But not everyone was thrilled with their appearance on the map.
“I’m a Northern Line faithful and happy to have brand new stations but MY GOD this is revolting.” tweeted prominent British playwright James Graham.
“The most elegant map in the world bent out of shape because private developers demand their floating pool be in Zone 1, warping space and time to do it,” he added.
Graham’s gripe with the additions of Nine Elms and Battersea Power Station to the TFL line is that they sit geographically outside Zone 1, but have been included in it regardless – making the zone jut out awkwardly on one side to fold the two stations into the central London area.
The “floating pool” he alludes to is the Sky Pool at the Embassy Gardens luxury development, which hit the headlines this summer when locals complained that only residents of the development’s most expensive properties were able to access it.
The development has become a symbol of the division between London’s luxury housing market and locals struggling to afford properties in the city.
Following the extension to the Northern Line, house prices in the Battersea/Nine Elms area are predicted to soar by 25 per cent in the next five years, with rents estimated to climb by 14 per cent.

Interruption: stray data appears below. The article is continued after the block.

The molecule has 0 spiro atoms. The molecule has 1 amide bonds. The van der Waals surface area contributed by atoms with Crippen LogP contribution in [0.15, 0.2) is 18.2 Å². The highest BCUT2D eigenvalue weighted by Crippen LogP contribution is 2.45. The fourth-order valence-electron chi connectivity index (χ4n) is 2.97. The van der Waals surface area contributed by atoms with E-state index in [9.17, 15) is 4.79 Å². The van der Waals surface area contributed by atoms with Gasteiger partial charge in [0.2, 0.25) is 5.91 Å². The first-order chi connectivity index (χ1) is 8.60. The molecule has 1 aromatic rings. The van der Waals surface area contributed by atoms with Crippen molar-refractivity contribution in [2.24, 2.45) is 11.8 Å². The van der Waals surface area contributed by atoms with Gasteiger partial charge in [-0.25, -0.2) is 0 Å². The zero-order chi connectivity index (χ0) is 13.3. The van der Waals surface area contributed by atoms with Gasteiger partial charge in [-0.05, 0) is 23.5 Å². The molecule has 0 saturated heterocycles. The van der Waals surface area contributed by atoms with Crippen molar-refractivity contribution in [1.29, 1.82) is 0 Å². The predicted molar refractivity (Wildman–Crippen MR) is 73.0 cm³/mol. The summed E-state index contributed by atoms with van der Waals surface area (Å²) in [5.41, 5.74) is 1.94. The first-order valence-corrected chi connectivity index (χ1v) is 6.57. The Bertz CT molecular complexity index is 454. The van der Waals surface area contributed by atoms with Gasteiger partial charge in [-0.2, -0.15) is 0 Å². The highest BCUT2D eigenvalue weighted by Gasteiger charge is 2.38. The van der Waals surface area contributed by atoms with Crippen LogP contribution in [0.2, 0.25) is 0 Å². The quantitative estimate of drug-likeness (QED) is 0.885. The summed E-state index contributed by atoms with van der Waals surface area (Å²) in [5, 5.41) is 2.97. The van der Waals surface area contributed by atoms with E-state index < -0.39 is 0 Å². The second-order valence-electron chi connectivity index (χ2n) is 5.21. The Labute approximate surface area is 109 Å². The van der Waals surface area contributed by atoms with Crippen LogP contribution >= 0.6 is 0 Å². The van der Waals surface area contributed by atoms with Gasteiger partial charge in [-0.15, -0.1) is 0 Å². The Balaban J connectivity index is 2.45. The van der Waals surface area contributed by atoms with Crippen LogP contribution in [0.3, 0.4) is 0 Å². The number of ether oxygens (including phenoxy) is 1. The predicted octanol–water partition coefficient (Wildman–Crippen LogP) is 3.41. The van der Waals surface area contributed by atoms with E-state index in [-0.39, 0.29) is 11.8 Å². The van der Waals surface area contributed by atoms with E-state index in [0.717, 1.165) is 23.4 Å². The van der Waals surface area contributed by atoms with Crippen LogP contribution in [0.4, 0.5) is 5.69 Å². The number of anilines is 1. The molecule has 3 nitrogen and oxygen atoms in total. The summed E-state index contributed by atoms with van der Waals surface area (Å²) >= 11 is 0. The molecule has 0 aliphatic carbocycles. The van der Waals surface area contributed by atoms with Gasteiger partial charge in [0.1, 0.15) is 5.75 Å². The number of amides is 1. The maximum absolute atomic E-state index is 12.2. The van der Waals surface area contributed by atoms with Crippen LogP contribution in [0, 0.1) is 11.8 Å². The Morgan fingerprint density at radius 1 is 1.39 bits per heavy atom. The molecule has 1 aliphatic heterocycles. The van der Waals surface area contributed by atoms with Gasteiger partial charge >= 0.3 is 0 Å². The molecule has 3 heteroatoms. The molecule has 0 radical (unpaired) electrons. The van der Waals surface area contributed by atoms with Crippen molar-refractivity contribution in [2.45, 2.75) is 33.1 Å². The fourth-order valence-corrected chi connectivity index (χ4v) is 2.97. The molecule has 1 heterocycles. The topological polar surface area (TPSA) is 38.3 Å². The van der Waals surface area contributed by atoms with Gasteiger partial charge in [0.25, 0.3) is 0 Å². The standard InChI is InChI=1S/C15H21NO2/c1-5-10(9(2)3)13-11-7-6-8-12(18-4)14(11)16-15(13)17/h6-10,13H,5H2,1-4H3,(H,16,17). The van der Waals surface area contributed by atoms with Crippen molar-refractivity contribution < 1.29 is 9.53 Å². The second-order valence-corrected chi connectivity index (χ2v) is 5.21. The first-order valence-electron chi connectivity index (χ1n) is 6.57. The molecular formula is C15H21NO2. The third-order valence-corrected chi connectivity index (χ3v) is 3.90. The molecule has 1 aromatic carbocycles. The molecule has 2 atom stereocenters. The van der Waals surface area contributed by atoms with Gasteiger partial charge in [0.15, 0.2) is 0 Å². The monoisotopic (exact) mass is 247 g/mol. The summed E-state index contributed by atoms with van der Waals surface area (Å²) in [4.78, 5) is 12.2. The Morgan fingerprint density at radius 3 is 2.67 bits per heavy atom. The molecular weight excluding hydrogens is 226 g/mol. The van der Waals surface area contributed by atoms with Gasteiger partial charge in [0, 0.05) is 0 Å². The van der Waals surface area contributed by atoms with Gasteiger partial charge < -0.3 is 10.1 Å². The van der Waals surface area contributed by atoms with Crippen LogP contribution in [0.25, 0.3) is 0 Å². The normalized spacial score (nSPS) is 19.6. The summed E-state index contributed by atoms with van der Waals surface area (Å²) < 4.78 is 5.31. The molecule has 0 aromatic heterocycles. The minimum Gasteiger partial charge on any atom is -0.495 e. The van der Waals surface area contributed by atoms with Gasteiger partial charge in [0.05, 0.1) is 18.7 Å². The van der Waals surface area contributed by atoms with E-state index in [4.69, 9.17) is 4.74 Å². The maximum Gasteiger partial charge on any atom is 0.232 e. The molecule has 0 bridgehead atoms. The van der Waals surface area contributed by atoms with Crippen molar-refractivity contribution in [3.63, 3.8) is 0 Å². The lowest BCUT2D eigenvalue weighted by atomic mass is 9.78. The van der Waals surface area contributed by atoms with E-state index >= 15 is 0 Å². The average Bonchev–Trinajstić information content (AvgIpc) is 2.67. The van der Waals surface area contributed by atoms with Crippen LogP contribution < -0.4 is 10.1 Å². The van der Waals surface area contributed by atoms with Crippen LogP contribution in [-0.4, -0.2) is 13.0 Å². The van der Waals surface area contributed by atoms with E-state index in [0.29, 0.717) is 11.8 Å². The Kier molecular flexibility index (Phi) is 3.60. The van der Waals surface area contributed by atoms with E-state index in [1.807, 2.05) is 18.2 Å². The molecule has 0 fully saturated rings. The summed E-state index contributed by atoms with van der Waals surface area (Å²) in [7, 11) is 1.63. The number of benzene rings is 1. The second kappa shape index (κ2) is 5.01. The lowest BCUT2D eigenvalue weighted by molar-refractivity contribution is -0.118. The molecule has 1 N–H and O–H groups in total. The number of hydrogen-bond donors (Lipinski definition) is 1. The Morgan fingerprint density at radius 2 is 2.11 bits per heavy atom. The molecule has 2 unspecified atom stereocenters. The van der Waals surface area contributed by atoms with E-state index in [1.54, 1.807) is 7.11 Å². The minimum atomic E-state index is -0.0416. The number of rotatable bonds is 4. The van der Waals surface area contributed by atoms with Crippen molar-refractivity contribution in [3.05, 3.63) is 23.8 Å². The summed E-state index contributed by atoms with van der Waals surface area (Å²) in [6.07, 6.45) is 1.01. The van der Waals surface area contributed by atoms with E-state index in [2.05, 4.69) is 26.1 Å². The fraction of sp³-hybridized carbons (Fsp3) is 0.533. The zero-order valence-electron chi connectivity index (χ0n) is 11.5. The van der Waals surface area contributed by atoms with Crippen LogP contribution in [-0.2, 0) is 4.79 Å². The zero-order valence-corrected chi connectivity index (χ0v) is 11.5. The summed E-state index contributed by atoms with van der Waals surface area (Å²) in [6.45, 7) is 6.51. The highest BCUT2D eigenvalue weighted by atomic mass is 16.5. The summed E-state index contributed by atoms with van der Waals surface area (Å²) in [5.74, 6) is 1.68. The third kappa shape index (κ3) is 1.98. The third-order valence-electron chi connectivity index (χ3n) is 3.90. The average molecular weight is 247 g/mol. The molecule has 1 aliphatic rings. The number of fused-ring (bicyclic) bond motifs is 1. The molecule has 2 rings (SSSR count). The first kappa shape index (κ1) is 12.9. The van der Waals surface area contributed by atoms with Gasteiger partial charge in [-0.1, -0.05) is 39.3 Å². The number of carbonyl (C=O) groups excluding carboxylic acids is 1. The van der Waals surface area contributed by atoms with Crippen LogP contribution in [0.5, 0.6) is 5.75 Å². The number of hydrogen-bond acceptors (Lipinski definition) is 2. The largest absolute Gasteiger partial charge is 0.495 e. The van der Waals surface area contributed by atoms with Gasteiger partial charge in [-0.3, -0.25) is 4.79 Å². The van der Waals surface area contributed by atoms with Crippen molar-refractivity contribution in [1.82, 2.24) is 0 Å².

But Graham’s grumble about the zoning of the stations is also down to more practical concerns.
“Travelling south now you go from zone 1 to zone 1/2 back to zone 1 again, then back to 2!” he tweeted in a subsequent reply.
Mr Graham wrote hit West End plays Ink and Quiz – the latter adapted into a popular ITV drama with Matthew Macfadyen and Michael Sheen in 2020.
Many transport fans replied disagreeing with the criticism, saying that Zone 1 on the official tube map still looks uniformly smooth-edged, whereas he had gone out of his way to note the quirk on the geographically accurate version of the London Underground network.
“20,000 new homes, countless jobs and apprenticeships, 15 years hard work, the first extension to the tube network in a generation,” said user @Philipnormal.
“We love the extension! But the map, oh the poor map,” wrote Graham in reply to another user who disagreed with him.
“I’m sure they’d be happy in Zone 2 where they belong. Or bring Oval into 1 which it clearly must be if Battersea is.”
Twitter user Josh Scully shared Graham’s distaste for the map’s irregularities, tweeting: “The outer areas of greater London have been bent out of shape this way for years as well. Stations like East Croydon and Bromley South are some of the busiest in the city, with no tube, and are forcibly put into Zone 5 because it rakes in more money to do so.”
Battersea Power Station and Nine Elms are the first new stations on the capital’s Underground this century – and the first additions to the Northern Line since the Clapham Common to Morden extension was unveiled in 1926.
The new extension will be served by Charing Cross branch trains only, with services running every 10-12 minutes initially.
The frequency will increase when the City branch of the Northern Line closes at Bank in the new year, for a project expected to last five months.